15. The method according to claim 1, wherein accepting the input signal comprises receiving at least one signal type selected from a group of types consisting of an ultrasound signal, a communication signal, a radar signal, a biological signal and an image signal, which carries the sequence of the pulses.

16. Apparatus, comprising:

- an input interface, which is configured to accept an analog input signal comprising a sequence of pulses; and

- a sampling unit, which comprises a filter whose time-domain response is confined to a finite time period and whose frequency-domain response is non-zero at a finite set of integer multiples of a frequency shift Δω, and is zero at all other integer multiples of Δω, and which is configured to filter the analog input signal using the filter so as to produce a filter output, and to sample the filter output so as to produce digital samples.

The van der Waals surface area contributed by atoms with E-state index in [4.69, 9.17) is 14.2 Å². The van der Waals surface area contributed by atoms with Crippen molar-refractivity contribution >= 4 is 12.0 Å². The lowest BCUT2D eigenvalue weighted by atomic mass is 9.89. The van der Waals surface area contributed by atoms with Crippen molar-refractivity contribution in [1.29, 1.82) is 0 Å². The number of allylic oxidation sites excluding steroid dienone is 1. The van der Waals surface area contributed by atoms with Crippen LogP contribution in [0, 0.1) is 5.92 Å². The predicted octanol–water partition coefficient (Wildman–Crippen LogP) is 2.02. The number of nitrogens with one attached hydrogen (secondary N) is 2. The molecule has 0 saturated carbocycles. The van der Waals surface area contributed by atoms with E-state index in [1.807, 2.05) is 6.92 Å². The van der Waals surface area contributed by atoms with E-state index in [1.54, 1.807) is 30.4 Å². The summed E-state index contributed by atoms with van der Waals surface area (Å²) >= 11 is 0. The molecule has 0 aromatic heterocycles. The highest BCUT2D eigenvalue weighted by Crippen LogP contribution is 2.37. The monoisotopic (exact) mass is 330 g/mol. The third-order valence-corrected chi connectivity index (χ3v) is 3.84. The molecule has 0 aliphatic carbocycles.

17. The apparatus according to claim 16, wherein the frequency-domain response of the filter is representable as a finite sum of multiple frequency-shifted replicas of a filtering function, wherein the filtering function is zero at all the integer multiples n·Δω of the frequency shift Δω, except n=0.

18. The apparatus according to claim 17, wherein the filtering function comprises a normalized sinc function.

19. The apparatus according to claim 17, wherein the frequency-shifted replicas in the finite sum are weighted with respective weight coefficients.

20. The apparatus according to claim 19, wherein the weight coefficients are chosen so as to optimize estimation of the amplitudes and the time positions when the digital samples are distorted by noise.

21. The apparatus according to claim 16, wherein the sampling unit comprises a single processing channel, which comprises the filter and a single sampler that is configured to sample the filter output.

22. The apparatus according to claim 16, wherein the sampling unit is configured to sample the filter output at uniformly-spaced sampling intervals.

23. The apparatus according to claim 16, wherein the sampling unit is configured to sample the filter output at non-uniformly-spaced sampling intervals.